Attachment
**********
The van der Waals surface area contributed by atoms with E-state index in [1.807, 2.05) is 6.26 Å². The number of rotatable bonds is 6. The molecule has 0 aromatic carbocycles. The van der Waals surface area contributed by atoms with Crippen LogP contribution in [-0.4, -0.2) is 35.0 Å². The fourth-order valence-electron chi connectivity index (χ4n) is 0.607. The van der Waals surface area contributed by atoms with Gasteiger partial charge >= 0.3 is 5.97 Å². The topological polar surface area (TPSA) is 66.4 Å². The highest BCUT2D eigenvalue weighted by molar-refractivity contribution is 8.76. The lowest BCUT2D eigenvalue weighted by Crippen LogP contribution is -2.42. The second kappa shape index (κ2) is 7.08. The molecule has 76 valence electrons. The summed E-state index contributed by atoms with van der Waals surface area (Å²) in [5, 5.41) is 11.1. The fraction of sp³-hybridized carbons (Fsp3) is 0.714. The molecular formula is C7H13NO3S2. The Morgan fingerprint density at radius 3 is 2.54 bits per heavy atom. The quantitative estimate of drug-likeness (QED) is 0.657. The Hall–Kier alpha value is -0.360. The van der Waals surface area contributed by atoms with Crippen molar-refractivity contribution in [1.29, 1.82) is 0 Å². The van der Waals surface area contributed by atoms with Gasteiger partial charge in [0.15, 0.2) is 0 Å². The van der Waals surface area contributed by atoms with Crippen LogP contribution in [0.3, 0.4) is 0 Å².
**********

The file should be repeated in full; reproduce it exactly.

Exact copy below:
The van der Waals surface area contributed by atoms with E-state index in [1.807, 2.05) is 6.26 Å². The number of rotatable bonds is 6. The molecule has 0 aromatic carbocycles. The van der Waals surface area contributed by atoms with Crippen LogP contribution in [-0.4, -0.2) is 35.0 Å². The fourth-order valence-electron chi connectivity index (χ4n) is 0.607. The van der Waals surface area contributed by atoms with Gasteiger partial charge >= 0.3 is 5.97 Å². The topological polar surface area (TPSA) is 66.4 Å². The highest BCUT2D eigenvalue weighted by molar-refractivity contribution is 8.76. The lowest BCUT2D eigenvalue weighted by Crippen LogP contribution is -2.42. The second kappa shape index (κ2) is 7.08. The molecule has 76 valence electrons. The summed E-state index contributed by atoms with van der Waals surface area (Å²) in [5, 5.41) is 11.1. The fraction of sp³-hybridized carbons (Fsp3) is 0.714. The molecular formula is C7H13NO3S2. The Morgan fingerprint density at radius 3 is 2.54 bits per heavy atom. The quantitative estimate of drug-likeness (QED) is 0.657. The Hall–Kier alpha value is -0.360. The van der Waals surface area contributed by atoms with Crippen molar-refractivity contribution in [1.29, 1.82) is 0 Å². The van der Waals surface area contributed by atoms with Gasteiger partial charge in [0.15, 0.2) is 0 Å². The van der Waals surface area contributed by atoms with Crippen LogP contribution in [0.3, 0.4) is 0 Å².